Ok, well I’m back. Not that I was holidaying it up or anything. I feel like I’ve spent the whole of December lying on my back in bed. First that little GI thing I got from my daughter and then the nasty sinus head cold that I’ve had for the last 5 days. Imagine cooking Christmas dinner for a houseful of guests, and walking 3 households worth of dogs like that. I’m better today, thanks.
Now I’m starting to think about January and February, and all of the competing responsibilities I have for the next few months. See, I think I’ve taken on a lot….rather, I KNOW I’ve taken on a lot. Writing and teaching are going to be especially heavy in the next couple of months, and I’m always asking myself how much I can logically take on in any given time period, and of those tasks- where my efforts need to be focused most and what can get less attention, at least in the short term. There is triage going on in my head, and the triage is based first on what needs to be done to get grants goals accomplished and get grants renewed, and second on everything else.
Anyway, as far as getting grant goals going and grants renewed. I know that in order to get these things to happen I have to get the new people that I have hired up to speed and working, and I have to push out papers. I have 3 papers that I want to turn out relatively quickly, for one I have a nearly complete manuscript, for a second I have to motivate my postdoc to give me some text, and for the third I need to put my head together with my collaborators and we have to turn out a manuscript quickly or we are going to get scooped on the story. I’m DELIGHTED to have all this writing to do, writing about actual data, that is. It is this, and getting the lab moving now that I have filled up the group, that I really want to be doing. The fact that I want to be doing the writing makes it easy to have this as my top priority.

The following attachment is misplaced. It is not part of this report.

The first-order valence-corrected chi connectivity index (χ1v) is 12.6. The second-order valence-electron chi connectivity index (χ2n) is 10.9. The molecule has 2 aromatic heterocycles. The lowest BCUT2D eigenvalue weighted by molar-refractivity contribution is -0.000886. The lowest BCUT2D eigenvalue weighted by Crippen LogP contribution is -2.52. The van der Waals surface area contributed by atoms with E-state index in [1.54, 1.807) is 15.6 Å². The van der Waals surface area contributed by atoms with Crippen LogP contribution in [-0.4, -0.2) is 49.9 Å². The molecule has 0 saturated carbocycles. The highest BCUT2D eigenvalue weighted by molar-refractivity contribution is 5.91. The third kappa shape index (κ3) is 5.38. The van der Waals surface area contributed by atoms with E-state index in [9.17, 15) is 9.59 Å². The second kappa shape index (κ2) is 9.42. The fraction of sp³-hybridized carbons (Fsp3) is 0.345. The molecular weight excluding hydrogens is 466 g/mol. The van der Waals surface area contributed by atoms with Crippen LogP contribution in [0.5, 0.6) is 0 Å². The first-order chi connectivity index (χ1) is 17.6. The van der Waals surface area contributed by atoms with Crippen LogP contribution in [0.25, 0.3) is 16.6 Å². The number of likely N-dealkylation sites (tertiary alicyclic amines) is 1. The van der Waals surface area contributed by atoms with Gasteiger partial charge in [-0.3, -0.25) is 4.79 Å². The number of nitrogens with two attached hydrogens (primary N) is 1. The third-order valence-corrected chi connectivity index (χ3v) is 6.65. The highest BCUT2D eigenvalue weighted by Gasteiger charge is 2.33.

There are also lots of tasks that are less fun, or let’s say that I get less personal satisfaction from, that also need to be done. I’m teaching here and there in various courses in the spring, and for two of these courses it will be the first time I am delivering the material. For one of the courses, taught out of my home department, I am taking over some established course material and I am charged with updating the content. I don’t find this fun (I’m not sure anyone does), but I know it needs to be done. For the second course there was a bit of a crisis and I decided to be a good citizen and help out. Now, I know what you are all saying… (you… VOLUNTEERED?…WTF)… but I think these things need to be done from time to time, and this teaching is in a department where I have a joint appointment- so it is a bit of calculated pay-it-forward.
This all seems pretty straightforward when you look at it from the research intensive faculty perspective. Individual research program first, teaching second. Right? But the problem with this is that this is not how the institution seems these responsibilities- or it is, at least, not how they talk about them. I hear about a bazillion hours of stuff in meetings on curricular redesign, how and where lecture hours are to be delivered, and the needs of the professional/undergraduate students, and absolutely zero on developing a strong research program and managing and running a productive group. I spend countless hours fighting for small amounts of resources, mainly facilities type resources, that are necessary for me to get research done- it just doesn’t seem to be a priority of the institution. Sometimes it feels like their triage is the exact opposite of my triage… theirs is teaching first research second… and mine is research first… teaching second.